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8 The Reporter November 2010
Let’s Stop The Political Nonsense
I am writing in response to the Joint Message from the Chairs of the Board of Selectmen and Finance Committee in the recent mailing of the Special Town Meeting Warrant for November 8, 2010. First, they are not presenting a Balanced Budget at the Special Town Meeting, nor are they miraculously coming up with $300,000 in free cash. Let’s stop the political nonsense and state facts. Fact is budgets are presented at Annual Town Meetings not at Specials. This past spring at the Annual Town Meeting the prior Finance Committee chaired by Mrs. Sue Pimental presented a Balance Budget for this year which was voted for approval. Fact is the $300,000 in free cash has not miraculously appeared. It is a direct result of a tireless and prudent effort by then Chairperson Sue Pimental and the prior Finance Committee. They structured a balanced budget which would also provide much needed free cash for out years in the budgeting process. When the Stimulus Funds disappear and State funding continues to crumble, we will be thankful the prior Finance Committee had the vision to prepare for the short falls. Fact is the prior Finance Committee through their due diligence in budget preparation; the Town can now address some capital needs such as roof replacement, computer updates, fuel storage tank repairs, etc. along with the updating vehicles for Police & Fire Departments. It didn’t just happen. It was being fiscally responsible with sound money management. Thank you Sue Pimental and the prior Finance Committee for getting the Town to the point where there may be some light at the end of the tunnel. Gilbert Larrabee Rehoboth, MA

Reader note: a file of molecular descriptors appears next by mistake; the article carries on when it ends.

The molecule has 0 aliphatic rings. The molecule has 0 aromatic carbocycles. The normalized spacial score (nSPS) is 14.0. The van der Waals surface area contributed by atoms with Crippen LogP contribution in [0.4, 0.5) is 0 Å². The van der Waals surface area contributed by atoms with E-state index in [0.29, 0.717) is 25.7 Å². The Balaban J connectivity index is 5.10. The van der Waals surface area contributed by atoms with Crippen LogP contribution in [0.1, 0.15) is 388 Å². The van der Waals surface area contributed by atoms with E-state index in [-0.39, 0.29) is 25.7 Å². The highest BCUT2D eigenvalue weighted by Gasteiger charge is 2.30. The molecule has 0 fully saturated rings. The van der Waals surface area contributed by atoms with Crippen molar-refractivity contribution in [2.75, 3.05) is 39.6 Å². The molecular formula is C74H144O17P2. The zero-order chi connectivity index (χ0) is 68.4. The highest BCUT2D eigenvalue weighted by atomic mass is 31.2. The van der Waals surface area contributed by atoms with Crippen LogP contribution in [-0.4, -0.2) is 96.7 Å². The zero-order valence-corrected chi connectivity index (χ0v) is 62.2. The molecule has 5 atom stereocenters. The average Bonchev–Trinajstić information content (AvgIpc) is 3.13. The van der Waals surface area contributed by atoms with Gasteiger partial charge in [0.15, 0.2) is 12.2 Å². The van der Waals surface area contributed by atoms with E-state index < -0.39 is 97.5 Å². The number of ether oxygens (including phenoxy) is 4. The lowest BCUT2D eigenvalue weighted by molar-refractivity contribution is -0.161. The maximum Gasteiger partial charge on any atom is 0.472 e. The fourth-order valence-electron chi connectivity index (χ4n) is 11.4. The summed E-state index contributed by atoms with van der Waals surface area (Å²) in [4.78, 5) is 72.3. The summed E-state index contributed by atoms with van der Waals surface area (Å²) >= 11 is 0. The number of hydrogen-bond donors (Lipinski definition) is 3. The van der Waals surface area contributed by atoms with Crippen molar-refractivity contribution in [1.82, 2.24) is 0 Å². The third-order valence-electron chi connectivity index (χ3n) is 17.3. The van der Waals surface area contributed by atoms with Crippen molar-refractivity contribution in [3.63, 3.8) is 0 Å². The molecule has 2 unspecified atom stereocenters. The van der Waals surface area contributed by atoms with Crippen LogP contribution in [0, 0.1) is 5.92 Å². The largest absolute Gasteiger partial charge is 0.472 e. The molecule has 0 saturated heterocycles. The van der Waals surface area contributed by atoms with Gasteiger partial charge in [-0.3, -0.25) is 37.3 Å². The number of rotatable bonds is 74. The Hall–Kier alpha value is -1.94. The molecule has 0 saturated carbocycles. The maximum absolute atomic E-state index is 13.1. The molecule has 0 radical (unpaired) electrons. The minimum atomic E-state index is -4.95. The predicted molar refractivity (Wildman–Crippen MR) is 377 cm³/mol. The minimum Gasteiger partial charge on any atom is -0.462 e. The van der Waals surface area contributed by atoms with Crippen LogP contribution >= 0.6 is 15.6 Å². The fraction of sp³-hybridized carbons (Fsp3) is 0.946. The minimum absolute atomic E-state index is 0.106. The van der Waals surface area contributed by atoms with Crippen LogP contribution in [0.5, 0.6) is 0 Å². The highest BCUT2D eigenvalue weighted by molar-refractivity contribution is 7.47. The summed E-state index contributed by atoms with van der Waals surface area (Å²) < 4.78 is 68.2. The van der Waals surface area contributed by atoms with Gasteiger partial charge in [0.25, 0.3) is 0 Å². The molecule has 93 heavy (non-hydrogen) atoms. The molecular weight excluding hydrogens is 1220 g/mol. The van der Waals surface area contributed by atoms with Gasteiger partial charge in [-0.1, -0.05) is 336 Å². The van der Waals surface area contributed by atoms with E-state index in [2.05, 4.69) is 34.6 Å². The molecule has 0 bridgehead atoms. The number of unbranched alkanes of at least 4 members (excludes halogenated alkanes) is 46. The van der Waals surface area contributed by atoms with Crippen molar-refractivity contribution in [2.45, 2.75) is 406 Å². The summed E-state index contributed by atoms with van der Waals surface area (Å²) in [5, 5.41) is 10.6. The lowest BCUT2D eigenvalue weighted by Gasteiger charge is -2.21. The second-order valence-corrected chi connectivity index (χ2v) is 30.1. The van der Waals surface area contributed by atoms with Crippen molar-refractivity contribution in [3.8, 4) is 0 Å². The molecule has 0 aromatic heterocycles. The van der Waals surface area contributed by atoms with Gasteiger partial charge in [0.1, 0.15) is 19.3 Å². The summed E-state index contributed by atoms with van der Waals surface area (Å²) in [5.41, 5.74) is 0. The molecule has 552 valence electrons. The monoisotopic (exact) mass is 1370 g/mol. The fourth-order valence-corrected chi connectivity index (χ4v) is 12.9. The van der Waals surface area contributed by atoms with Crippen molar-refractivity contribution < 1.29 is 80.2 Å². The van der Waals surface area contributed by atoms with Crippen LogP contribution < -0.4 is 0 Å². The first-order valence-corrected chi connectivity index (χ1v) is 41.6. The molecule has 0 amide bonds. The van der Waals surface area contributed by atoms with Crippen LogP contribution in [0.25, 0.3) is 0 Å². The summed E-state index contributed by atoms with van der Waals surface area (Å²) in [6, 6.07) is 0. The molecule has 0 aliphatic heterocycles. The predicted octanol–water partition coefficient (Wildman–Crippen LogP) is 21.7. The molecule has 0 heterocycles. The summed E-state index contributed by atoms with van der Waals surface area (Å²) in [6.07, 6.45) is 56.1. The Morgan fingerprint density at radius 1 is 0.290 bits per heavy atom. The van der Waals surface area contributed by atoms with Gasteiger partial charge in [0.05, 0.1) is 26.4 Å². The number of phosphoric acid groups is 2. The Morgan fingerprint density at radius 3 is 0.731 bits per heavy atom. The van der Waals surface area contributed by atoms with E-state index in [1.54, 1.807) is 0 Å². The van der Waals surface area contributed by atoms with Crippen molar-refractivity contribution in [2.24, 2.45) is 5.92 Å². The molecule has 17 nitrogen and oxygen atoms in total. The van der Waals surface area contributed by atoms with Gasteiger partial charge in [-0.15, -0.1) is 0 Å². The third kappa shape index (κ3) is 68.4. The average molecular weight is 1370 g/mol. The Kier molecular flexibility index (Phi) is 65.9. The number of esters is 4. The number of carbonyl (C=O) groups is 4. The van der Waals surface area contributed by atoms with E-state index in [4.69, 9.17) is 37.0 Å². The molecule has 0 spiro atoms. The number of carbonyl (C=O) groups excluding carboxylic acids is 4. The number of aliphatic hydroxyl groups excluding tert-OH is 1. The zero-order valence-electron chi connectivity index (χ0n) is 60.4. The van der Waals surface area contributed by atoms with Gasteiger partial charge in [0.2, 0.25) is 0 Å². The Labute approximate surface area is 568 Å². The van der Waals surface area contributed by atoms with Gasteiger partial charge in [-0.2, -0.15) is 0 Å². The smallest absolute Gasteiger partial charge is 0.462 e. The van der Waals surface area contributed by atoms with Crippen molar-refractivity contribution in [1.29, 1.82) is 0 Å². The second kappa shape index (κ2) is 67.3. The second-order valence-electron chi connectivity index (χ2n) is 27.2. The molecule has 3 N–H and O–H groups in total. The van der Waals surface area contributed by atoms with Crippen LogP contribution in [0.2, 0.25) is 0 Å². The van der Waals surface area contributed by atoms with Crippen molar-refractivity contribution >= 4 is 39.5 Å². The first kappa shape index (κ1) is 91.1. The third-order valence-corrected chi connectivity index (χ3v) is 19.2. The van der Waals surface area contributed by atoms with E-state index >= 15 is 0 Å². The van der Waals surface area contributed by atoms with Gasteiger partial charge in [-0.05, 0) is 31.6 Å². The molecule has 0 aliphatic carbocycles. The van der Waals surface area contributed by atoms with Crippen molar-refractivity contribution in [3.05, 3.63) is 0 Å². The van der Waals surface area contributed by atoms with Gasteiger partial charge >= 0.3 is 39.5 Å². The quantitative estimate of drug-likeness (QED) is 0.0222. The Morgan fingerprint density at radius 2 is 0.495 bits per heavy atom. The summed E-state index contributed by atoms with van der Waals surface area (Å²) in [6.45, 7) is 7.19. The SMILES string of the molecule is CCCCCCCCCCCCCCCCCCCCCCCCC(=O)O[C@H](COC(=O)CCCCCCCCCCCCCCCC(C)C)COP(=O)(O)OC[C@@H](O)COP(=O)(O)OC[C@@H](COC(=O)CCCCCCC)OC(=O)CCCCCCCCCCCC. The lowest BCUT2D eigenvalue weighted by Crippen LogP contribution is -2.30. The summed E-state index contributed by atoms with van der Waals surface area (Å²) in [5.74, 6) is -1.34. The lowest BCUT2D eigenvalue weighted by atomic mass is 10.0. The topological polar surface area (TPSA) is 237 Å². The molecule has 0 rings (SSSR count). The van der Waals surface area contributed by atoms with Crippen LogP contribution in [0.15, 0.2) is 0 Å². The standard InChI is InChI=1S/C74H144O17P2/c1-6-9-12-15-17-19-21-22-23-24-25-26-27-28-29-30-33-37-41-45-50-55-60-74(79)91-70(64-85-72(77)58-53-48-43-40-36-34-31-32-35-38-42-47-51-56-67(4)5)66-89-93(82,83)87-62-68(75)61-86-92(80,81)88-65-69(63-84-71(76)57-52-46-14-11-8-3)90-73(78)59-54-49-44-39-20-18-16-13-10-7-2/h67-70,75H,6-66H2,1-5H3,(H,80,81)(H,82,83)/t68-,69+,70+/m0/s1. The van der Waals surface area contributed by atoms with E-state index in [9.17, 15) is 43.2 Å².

Zoning Board of Appeals Resignation
A recent letter to the editor in the Reporter commented that the resignations of Zoning Board members that occurred in the early summer of 2008 represented nothing more than a “collective hissy fit”, and further suggested members who resigned were pawns of one of the town’s embattled factions. I cannot speak for those members of the Board who resigned during that time frame, however I did resign and write to set the record straight so far as my own resignation is concerned. My reason for resigning from the ZBA had nothing to do with any allegiance on my part to any faction in town, but rather was a decision of conscience (please see attached resignation letter). It was apparent to me at the time I resigned that the independence of the Board was in jeopardy as a result of the appointment process and that I could not, in good conscience, remain an active member of a Board that was being so blatantly politicized. It is incumbent upon the members of the ZBA to carefully review the facts and findings in each case and in a timely manner to render a decision based solely on those facts and findings coupled with local and state ordinances. That is what the people of the Town of Rehoboth deserve, as the decisions made by the ZBA may have enormous impact on the lives and livelihoods of the towns residents and particularly of those who seek redress before the ZBA. That is the measure of service that I always held myself to as a member of the ZBA. That measure of service cannot be sustained when a board becomes politicized and members may lose their appointment for deciding the “wrong way”. It is very saddening to witness the strong divisions that have torn through our town over the past few years and to see those who would be leaders acting like schoolyard bullies. “They that govern most make the least noise”, John Selden Very Sincerely, Samuel C. Crooks
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The following is a copy of the Letter of resignation sent to the Board of Selectman by Samuel C. Crooks on July 2, 2008
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November 2010 The Reporter
Yes, The Vote Of The People Does Matter